Canadian Solar Shares Plunge as Entire Solar Industry Feels the Burn
Shares of Canada’s largest solar panel maker slumped Monday as its prospects for profitability dimmed amid a supply glut that is casting a shadow over the entire industry.
Canadian Solar Inc.’s latest earnings also come as investors worry about the change in political climate under U.S. president-elect Donald Trump, who has signalled he has limited interest in alternative energy.
“In an era of uncertainty in the two biggest markets for solar, both in the U.S. and China, it can create a fundamental mismatch between supply and demand, which is what we’re going through right now,” said Cowen Group managing director and analyst Jeffrey Osborne.
Guelph-based Canadian Solar, the world’s second-largest solar panel manufacturer, reported revenues of US$657.3 million, below the consensus expectation of US$676.4, according to data compiled by Bloomberg. Earnings per share of $0.242 beat the $0.177 expected by analysts.
That, however, was due to the cost of panel components dropping faster than the price of their products, rather than being able to sell panels at higher prices, said Osborne.
Canadian Solar gave fourth-quarter guidance that said gross margins would be lower, between 11 per cent to 16 per cent, leaving investors spooked about its eroding profitability, said Osborne.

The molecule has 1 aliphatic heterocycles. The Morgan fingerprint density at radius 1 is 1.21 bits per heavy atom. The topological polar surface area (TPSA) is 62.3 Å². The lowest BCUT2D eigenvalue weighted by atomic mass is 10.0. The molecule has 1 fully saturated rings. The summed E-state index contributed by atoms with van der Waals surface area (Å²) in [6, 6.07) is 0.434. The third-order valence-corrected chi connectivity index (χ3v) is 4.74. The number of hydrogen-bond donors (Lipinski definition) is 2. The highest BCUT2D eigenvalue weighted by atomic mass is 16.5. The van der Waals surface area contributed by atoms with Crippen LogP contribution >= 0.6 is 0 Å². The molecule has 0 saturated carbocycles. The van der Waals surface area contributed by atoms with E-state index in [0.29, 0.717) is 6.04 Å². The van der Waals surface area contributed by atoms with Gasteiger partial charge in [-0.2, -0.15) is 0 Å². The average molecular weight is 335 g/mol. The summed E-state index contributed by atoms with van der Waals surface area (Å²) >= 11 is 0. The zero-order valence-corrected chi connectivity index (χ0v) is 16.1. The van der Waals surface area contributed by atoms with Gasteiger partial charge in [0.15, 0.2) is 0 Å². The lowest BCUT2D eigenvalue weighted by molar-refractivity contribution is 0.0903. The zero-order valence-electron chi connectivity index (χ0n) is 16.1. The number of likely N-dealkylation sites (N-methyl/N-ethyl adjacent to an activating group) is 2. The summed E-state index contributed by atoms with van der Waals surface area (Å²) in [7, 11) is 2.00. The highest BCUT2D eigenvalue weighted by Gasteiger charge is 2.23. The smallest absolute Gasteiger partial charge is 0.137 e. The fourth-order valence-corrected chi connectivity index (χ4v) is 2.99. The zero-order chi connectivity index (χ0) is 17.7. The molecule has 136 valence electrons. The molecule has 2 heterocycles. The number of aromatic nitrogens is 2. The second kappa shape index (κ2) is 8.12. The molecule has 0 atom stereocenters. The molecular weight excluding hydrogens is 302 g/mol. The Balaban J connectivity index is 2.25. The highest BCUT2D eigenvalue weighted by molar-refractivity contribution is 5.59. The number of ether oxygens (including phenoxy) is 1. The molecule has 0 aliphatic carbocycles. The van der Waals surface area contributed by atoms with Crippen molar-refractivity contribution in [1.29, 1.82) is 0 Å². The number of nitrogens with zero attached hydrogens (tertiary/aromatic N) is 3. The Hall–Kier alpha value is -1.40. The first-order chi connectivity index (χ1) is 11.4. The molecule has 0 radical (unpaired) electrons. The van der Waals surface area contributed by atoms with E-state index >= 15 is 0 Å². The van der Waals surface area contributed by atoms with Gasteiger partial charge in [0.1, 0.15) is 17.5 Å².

Shares of Canadian Solar were down nearly 9 per cent at US$10.68 on the NASDAQ on Monday.
The state of the solar industry as a whole is also giving investors pause.
I don’t see Trump’s showing up on Jan 20 being the kiss of death for the industry, but it certainly creates an air of uncertainty for investor
First Solar, the largest U.S.-based solar panel maker said last Thursday it planned to slash 1,600 jobs — more than one quarter of its total workforce — and stop production at its only American facility, sending shares down 3.9 per cent to US$31.55, the Canadian Press reported.
SunPower Corp. reported quarterly revenues below expectations earlier this month, and said it would aim to cut costs in response to a low-price environment and sluggish demand next year, according to Reuters. Its chief executive Tom Werner told a post-earnings conference call that its average selling price dropped about 25 per cent in the third-quarter.
On Thursday, Canadian Solar chief executive Shawn Qu told an analyst call the company was working to offset these headwinds yet remained confident in the industry’s long-term prospects.
“Near-term volatility in the stock market does not change the fact that renewable energy sources are just scratching the surface in a single digit of worldwide penetration,” he told analysts.
Still, president-elect Trump, who will be inaugurated in January, has vowed to reverse many of President Barack Obama’s clean energy policies, such as the Clean Power Plan.
However, doing so could threaten the 210,000 American jobs in the solar industry, mostly on the installation side, Osborne said. The bulk of those installations are in Republican states, such as Iowa and Texas, he added.
“I don’t see Trump’s showing up on Jan 20 being the kiss of death for the industry, but it certainly creates an air of uncertainty for investors,” said Osborne.